Now the other argument that we sometimes get, and praise the Lord we don’t get many. We get very few arguments from all the mail we get, and when we do get an argument its usually over water baptism. And in every instance the party will try to make it sound that if you’re not baptized in water, then you can’t be saved. And when I write back and answer that this is what Paul has said, then they’ll come right back and say, "But we go by what the Bible says, not what Paul says, or we use the whole Bible, we don’t just use Paul."
Well if that be the case, and you’re going to argue that you do what the whole Bible says then I take you right back to Leviticus chapter 5. This is a fun exercise, it really is, because it says it so plainly. Now I could use any other portion of the Old Testament, but this one says it so clearly, and it’s not real deep theologically. It’s just an everyday possibility for anyone of us.
"And if a soul (or person) sin, and hear the voice of swaring, and is a witness, whether he hath seen or known of it: if he do not utter it, then he shall bear his iniquity. (he has to tell the priest what someone has said or he’s guilty.) 2. Or if a soul (or person) touch any unclean thing, whether it be a carcass of an unclean beast, or a carcass of unclean cattle, or the carcass of unclean creeping things, and if it be hidden from him; he also shall be unclean, and guilty. Now for sake of time come on down to verse 5.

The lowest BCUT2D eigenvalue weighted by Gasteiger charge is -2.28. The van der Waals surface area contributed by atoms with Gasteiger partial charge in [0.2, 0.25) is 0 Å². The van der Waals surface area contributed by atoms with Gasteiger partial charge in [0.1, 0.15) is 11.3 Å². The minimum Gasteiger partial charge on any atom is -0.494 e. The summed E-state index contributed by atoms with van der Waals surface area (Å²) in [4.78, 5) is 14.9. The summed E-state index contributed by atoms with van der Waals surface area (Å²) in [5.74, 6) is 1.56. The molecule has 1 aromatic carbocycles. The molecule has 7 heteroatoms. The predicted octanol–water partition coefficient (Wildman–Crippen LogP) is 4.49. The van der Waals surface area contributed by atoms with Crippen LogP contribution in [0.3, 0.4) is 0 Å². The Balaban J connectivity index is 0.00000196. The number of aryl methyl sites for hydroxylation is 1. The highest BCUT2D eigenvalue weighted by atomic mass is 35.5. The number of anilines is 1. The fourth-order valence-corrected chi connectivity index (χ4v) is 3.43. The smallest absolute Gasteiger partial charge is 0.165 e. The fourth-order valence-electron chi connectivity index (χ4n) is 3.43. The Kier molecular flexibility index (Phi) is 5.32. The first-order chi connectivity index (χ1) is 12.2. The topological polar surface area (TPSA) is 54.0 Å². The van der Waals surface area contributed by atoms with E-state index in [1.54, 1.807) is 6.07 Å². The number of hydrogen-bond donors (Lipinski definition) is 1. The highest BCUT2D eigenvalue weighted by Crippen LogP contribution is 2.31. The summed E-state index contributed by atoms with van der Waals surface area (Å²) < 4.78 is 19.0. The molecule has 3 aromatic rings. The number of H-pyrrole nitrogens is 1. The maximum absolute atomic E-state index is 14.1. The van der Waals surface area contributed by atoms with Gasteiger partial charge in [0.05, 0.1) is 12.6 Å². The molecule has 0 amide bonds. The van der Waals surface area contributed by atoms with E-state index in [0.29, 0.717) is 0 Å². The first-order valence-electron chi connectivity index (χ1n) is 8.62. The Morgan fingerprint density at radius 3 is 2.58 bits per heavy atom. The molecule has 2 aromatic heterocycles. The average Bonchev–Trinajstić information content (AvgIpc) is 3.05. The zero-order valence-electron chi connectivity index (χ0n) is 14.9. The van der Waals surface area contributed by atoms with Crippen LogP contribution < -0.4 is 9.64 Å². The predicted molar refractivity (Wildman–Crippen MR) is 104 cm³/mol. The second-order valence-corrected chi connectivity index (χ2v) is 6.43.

"And it shall be, when he shall be guilty in one of these things, that he shall confess that he hath sinned in that thing: 6. And he shall (that’s a command) bring his trespass offering unto the LORD for his sin which he that sinned, a female from the flock, a lamb, or a kid of the goats for a sin offering: and the priest shall make an atonement for him concerning his sin."
Now do you know what I say? That’s what the Bible says. Isn’t it? Just as plain as day. Do you bring a sacrificial offering when you touch anything dead? No. Does God expect you to do it? No. Why? Because this was Law. This is all part of what Moses instructed Israel, and we’re not under that economy. But we’re under the economy of Grace with the apostle Paul. So when people say I go by what all the Bible says, they get their foot in their mouth before they can turn around, because there are so many things back here that cannot be done today. So what’s the difference? You’ve got to separate Law from Grace.
Paul will never tell you that if you touch something dead, you go and offer a sacrifice some place does he? No. So always keep these things straight that when I say we have to listen to the apostle Paul the apostle to the Gentiles (Romans 11:13), that doesn’t mean we don’t read the rest of Scripture. That doesn’t mean it isn’t profitable - of course it is, because it shows us the very mind of a Holy God. It shows us what it was like to live under the yoke of bondage which was what the Law really was. It’s what Peter called it in Acts chapter 15, and it’s what Paul called it in Galatians. It was a yoke of bondage, but now under Paul’s teaching of Grace, we’ve been set free from all that. Now coming back to Ephesians chapter 3 for a split second, and I know I used some of this in the last lesson, but let it sink in. It’s so important!
"If ye have heard of the dispensation (or the economy, or the administration) of the grace of God (and like I’ve shown that Law came to Israel through Moses. How in the world did the doctrines of Grace get to the Gentiles? Well the next part of the verse tells us) which is given me to you-ward:"